The album’s protagonist, who works for the city, is entrusted to defeat a legion of evil natured robots, who is programmed to destroy them. I lifted chunks of that almost verbatim from the song’s lyrics; such is the lucidity of the story’s early moments. We get a kindhearted protagonist who we can root for, and a group of consummate baddies to draw our ire. Yet when the lyrics grow more insular in the album’s second half, it retains the same lyrical voice. Moving expressions of universal human insecurities are delivered in the form of innocent singalongs and goofy high-pitched count-ins (as is the case with the existential anthem ‘Do You Realize?’). The consistency in narrative voice is what really sells the concept-album theory; it almost feels like Yoshimi herself is relating the story to us, fervently weaving a tale of evil robots, a courageous hero, and their innermost motivations, while giving each of these things equal credence.
Though The Soft Bulletin introduced the notion of the Flaming Lips as psych pop confetti shooters (and At War With the Mystics extended the sound further, to disappointingly lukewarm results) Yoshimi Battles the Pink Robots, the middle LP in what seems to be an informal trilogy of pop albums, is where they really nailed that particular approach. Apart from the songwriting itself, which is marvelous, the incorporation and utilization of various instruments is a huge factor in Yoshimi’s success. Dozens of disparate sounds are heaped onto each track, everything from electronic strings to somber, cutting guitar. As with the lyrics, the uniformity of the voicing is what validates every one of those quirky little sound effects. The production is impeccably fluid, making every noise sound completely inseparable from the next one, like they were both generated from the same jovial alien synthesizer. Nothing sounds unnecessary or out of place. The oscillating bass note and twittering bird call at the beginning of ‘It’s Summertime’ seem to organically flow into the lurching, pensive chorus, predicting its approach and introducing an oral motif that wraps itself beautifully around the rest of the song.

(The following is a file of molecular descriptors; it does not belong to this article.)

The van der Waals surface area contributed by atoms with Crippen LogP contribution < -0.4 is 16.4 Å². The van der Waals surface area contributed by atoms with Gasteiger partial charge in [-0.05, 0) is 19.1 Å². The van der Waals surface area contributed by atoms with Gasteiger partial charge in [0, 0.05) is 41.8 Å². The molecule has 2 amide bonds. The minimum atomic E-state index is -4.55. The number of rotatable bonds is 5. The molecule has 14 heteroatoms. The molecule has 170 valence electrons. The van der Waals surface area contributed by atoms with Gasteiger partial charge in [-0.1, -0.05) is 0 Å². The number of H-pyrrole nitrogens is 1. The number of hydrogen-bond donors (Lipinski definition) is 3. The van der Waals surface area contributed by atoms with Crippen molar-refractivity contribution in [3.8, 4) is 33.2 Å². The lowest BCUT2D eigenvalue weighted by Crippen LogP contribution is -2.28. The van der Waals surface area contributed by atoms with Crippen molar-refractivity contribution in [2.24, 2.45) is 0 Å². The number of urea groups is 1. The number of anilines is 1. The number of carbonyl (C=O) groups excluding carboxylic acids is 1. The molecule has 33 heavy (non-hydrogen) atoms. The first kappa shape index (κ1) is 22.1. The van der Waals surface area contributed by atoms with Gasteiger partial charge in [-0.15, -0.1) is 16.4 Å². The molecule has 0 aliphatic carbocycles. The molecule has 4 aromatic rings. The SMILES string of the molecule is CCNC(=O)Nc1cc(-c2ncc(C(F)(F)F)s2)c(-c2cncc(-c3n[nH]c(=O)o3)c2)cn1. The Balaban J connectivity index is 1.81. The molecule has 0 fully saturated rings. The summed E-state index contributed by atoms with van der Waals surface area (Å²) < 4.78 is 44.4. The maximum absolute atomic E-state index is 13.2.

It’s unsurprising that Embryonic’s improvisational approach worked so well; after all, they had begun to perfect it almost a decade before, albeit in sound rather than methodology. The arrangements on Yoshimi Battles the Pink Robots are a rare feat, a work so meticulously constructed that it gives off the illusion of spontaneity. Most albums that overemphasize numerous carefully laid parts sound awfully labored, a soup of arduously integrated sound bites struggling for dominance underneath bland, sterilized production. But the Flaming Lips found a way to reconcile improvisation and forethought, simply by being incredibly good at choosing and manipulating sounds. In short, they just make it look easy—the arrangements are designated with such confidence and ease that they seem to have found their way directly from Wayne Coyne’s head to the listener’s ears, with minimal interference from the real, boring world.
Though nobody knew it at the time, there was no inherent risk associated with the Flaming Lips going pop. Considering their strengths, pop is probably the ideal genre for them, stressing approachable melody and lush harmonization. But who could have anticipated one of the best albums of the past 25 years emerging from this divergent genre switch-up? Not even the Flaming Lips could have known. But they probably had a slight inkling that a memorable story, combined with universal sentiments and flawless arrangements, would combine to form a record that would charm innumerable music fans. And, even if it had of flopped, it still would have made the Flaming Lips happy.